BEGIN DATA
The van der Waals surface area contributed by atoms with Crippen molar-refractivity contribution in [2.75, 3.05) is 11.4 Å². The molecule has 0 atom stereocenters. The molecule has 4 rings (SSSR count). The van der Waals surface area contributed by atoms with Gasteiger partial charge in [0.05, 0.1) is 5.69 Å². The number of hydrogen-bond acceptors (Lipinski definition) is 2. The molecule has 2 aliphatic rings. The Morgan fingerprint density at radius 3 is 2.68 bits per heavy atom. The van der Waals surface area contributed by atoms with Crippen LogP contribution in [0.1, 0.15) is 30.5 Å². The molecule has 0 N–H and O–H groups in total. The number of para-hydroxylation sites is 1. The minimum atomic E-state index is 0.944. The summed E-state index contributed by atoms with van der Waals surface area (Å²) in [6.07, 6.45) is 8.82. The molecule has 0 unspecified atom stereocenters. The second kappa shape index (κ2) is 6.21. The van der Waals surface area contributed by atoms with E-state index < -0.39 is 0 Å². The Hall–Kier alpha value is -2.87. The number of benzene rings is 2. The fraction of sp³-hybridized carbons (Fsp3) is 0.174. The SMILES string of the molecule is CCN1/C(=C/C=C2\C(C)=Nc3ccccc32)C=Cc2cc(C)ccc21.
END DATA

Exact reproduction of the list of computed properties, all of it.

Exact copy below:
The van der Waals surface area contributed by atoms with Crippen molar-refractivity contribution in [2.75, 3.05) is 11.4 Å². The molecule has 0 atom stereocenters. The molecule has 4 rings (SSSR count). The van der Waals surface area contributed by atoms with Gasteiger partial charge in [0.05, 0.1) is 5.69 Å². The number of hydrogen-bond acceptors (Lipinski definition) is 2. The molecule has 2 aliphatic rings. The Morgan fingerprint density at radius 3 is 2.68 bits per heavy atom. The van der Waals surface area contributed by atoms with Crippen LogP contribution in [0.1, 0.15) is 30.5 Å². The molecule has 0 N–H and O–H groups in total. The number of para-hydroxylation sites is 1. The minimum atomic E-state index is 0.944. The summed E-state index contributed by atoms with van der Waals surface area (Å²) in [6.07, 6.45) is 8.82. The molecule has 0 unspecified atom stereocenters. The second kappa shape index (κ2) is 6.21. The van der Waals surface area contributed by atoms with E-state index < -0.39 is 0 Å². The Hall–Kier alpha value is -2.87. The number of benzene rings is 2. The fraction of sp³-hybridized carbons (Fsp3) is 0.174. The SMILES string of the molecule is CCN1/C(=C/C=C2\C(C)=Nc3ccccc32)C=Cc2cc(C)ccc21.